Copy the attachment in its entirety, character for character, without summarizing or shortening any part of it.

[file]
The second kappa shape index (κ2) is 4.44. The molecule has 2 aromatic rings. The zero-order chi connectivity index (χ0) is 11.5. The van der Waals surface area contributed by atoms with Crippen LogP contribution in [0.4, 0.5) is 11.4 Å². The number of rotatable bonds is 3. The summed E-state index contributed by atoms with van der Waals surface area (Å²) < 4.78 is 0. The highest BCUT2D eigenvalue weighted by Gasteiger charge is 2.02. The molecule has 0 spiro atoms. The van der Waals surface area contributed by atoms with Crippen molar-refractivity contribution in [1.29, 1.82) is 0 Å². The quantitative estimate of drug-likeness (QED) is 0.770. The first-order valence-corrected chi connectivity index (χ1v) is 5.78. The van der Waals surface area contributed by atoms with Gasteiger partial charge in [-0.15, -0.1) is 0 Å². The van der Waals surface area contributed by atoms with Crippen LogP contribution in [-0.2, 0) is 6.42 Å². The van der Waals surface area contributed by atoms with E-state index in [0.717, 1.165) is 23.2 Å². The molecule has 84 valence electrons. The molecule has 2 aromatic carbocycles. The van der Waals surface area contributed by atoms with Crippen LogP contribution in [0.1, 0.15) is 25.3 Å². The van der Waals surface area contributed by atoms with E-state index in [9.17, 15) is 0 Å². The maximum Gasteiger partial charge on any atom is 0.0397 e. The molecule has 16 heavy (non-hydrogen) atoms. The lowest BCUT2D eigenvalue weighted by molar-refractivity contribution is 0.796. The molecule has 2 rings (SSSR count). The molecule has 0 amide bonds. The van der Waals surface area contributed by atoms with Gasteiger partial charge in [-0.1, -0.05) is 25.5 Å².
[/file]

The second kappa shape index (κ2) is 4.44. The molecule has 2 aromatic rings. The zero-order chi connectivity index (χ0) is 11.5. The van der Waals surface area contributed by atoms with Crippen LogP contribution in [0.4, 0.5) is 11.4 Å². The number of rotatable bonds is 3. The summed E-state index contributed by atoms with van der Waals surface area (Å²) < 4.78 is 0. The highest BCUT2D eigenvalue weighted by Gasteiger charge is 2.02. The molecule has 0 spiro atoms. The van der Waals surface area contributed by atoms with Crippen molar-refractivity contribution in [1.29, 1.82) is 0 Å². The quantitative estimate of drug-likeness (QED) is 0.770. The first-order valence-corrected chi connectivity index (χ1v) is 5.78. The van der Waals surface area contributed by atoms with Gasteiger partial charge in [-0.15, -0.1) is 0 Å². The van der Waals surface area contributed by atoms with Crippen LogP contribution in [-0.2, 0) is 6.42 Å². The van der Waals surface area contributed by atoms with E-state index in [0.717, 1.165) is 23.2 Å². The molecule has 84 valence electrons. The molecule has 2 aromatic carbocycles. The van der Waals surface area contributed by atoms with Crippen LogP contribution in [0.1, 0.15) is 25.3 Å². The van der Waals surface area contributed by atoms with E-state index in [9.17, 15) is 0 Å². The maximum Gasteiger partial charge on any atom is 0.0397 e. The molecule has 16 heavy (non-hydrogen) atoms. The lowest BCUT2D eigenvalue weighted by molar-refractivity contribution is 0.796. The molecule has 2 rings (SSSR count). The molecule has 0 amide bonds. The van der Waals surface area contributed by atoms with Gasteiger partial charge in [-0.1, -0.05) is 25.5 Å².